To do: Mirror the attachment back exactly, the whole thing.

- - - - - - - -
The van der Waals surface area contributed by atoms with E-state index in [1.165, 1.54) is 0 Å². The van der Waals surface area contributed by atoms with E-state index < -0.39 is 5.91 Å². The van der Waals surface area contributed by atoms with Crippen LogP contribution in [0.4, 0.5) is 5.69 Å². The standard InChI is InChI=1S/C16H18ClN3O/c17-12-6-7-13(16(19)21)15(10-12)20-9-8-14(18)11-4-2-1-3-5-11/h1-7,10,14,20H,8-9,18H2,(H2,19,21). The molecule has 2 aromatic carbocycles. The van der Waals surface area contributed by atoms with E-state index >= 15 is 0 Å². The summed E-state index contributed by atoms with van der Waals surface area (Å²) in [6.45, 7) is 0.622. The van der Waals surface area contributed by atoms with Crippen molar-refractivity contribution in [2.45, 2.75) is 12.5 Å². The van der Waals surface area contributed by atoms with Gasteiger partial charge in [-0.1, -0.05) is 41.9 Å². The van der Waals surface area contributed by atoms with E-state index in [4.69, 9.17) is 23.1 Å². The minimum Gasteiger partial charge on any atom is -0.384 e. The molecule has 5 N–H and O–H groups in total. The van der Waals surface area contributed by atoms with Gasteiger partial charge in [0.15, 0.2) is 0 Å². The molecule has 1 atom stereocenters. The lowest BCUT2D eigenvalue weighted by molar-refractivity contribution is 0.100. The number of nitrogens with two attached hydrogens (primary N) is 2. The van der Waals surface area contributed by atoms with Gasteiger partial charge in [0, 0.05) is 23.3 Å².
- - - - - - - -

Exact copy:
The van der Waals surface area contributed by atoms with E-state index in [1.165, 1.54) is 0 Å². The van der Waals surface area contributed by atoms with E-state index < -0.39 is 5.91 Å². The van der Waals surface area contributed by atoms with Crippen LogP contribution in [0.4, 0.5) is 5.69 Å². The standard InChI is InChI=1S/C16H18ClN3O/c17-12-6-7-13(16(19)21)15(10-12)20-9-8-14(18)11-4-2-1-3-5-11/h1-7,10,14,20H,8-9,18H2,(H2,19,21). The molecule has 2 aromatic carbocycles. The van der Waals surface area contributed by atoms with E-state index >= 15 is 0 Å². The summed E-state index contributed by atoms with van der Waals surface area (Å²) in [6.45, 7) is 0.622. The van der Waals surface area contributed by atoms with Crippen molar-refractivity contribution in [2.45, 2.75) is 12.5 Å². The van der Waals surface area contributed by atoms with Gasteiger partial charge in [-0.1, -0.05) is 41.9 Å². The van der Waals surface area contributed by atoms with E-state index in [4.69, 9.17) is 23.1 Å². The minimum Gasteiger partial charge on any atom is -0.384 e. The molecule has 5 N–H and O–H groups in total. The van der Waals surface area contributed by atoms with Gasteiger partial charge in [0.15, 0.2) is 0 Å². The molecule has 1 atom stereocenters. The lowest BCUT2D eigenvalue weighted by molar-refractivity contribution is 0.100. The number of nitrogens with two attached hydrogens (primary N) is 2. The van der Waals surface area contributed by atoms with Gasteiger partial charge in [0, 0.05) is 23.3 Å².